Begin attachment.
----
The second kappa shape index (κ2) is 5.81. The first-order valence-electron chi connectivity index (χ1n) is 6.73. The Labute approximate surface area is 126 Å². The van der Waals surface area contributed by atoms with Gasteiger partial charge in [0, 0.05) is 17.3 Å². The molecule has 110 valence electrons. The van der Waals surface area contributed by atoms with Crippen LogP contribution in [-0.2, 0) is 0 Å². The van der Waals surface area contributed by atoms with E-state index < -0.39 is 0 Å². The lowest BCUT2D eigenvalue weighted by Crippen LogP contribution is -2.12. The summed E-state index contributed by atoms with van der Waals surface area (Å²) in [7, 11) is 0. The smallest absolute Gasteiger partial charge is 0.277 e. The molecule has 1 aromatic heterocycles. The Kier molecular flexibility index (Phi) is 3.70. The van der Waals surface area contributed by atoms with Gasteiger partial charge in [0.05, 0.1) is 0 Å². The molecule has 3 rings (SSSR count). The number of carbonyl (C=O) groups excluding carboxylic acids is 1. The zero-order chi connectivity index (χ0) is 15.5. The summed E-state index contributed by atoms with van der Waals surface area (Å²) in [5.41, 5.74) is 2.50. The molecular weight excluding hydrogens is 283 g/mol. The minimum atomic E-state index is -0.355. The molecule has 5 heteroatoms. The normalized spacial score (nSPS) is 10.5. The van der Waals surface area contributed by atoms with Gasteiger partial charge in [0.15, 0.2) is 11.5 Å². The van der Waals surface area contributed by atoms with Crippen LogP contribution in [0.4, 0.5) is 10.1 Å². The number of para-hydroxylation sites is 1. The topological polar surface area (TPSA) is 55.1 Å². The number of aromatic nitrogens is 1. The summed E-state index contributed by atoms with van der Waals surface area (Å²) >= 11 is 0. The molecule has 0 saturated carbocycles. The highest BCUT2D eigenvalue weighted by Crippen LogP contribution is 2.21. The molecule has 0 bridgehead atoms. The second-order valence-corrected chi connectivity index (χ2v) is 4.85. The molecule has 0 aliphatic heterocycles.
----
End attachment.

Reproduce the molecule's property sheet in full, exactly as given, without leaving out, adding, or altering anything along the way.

The second kappa shape index (κ2) is 5.81. The first-order valence-electron chi connectivity index (χ1n) is 6.73. The Labute approximate surface area is 126 Å². The van der Waals surface area contributed by atoms with Gasteiger partial charge in [0, 0.05) is 17.3 Å². The molecule has 110 valence electrons. The van der Waals surface area contributed by atoms with Crippen LogP contribution in [-0.2, 0) is 0 Å². The van der Waals surface area contributed by atoms with E-state index < -0.39 is 0 Å². The lowest BCUT2D eigenvalue weighted by Crippen LogP contribution is -2.12. The summed E-state index contributed by atoms with van der Waals surface area (Å²) in [7, 11) is 0. The smallest absolute Gasteiger partial charge is 0.277 e. The molecule has 1 aromatic heterocycles. The Kier molecular flexibility index (Phi) is 3.70. The van der Waals surface area contributed by atoms with Gasteiger partial charge in [0.05, 0.1) is 0 Å². The molecule has 3 rings (SSSR count). The number of carbonyl (C=O) groups excluding carboxylic acids is 1. The zero-order chi connectivity index (χ0) is 15.5. The summed E-state index contributed by atoms with van der Waals surface area (Å²) in [5.41, 5.74) is 2.50. The molecular weight excluding hydrogens is 283 g/mol. The minimum atomic E-state index is -0.355. The molecule has 5 heteroatoms. The normalized spacial score (nSPS) is 10.5. The van der Waals surface area contributed by atoms with Gasteiger partial charge in [0.15, 0.2) is 11.5 Å². The van der Waals surface area contributed by atoms with Crippen LogP contribution in [0.4, 0.5) is 10.1 Å². The number of para-hydroxylation sites is 1. The topological polar surface area (TPSA) is 55.1 Å². The number of aromatic nitrogens is 1. The summed E-state index contributed by atoms with van der Waals surface area (Å²) >= 11 is 0. The molecule has 0 saturated carbocycles. The highest BCUT2D eigenvalue weighted by Crippen LogP contribution is 2.21. The molecule has 0 bridgehead atoms. The second-order valence-corrected chi connectivity index (χ2v) is 4.85. The molecule has 0 aliphatic heterocycles.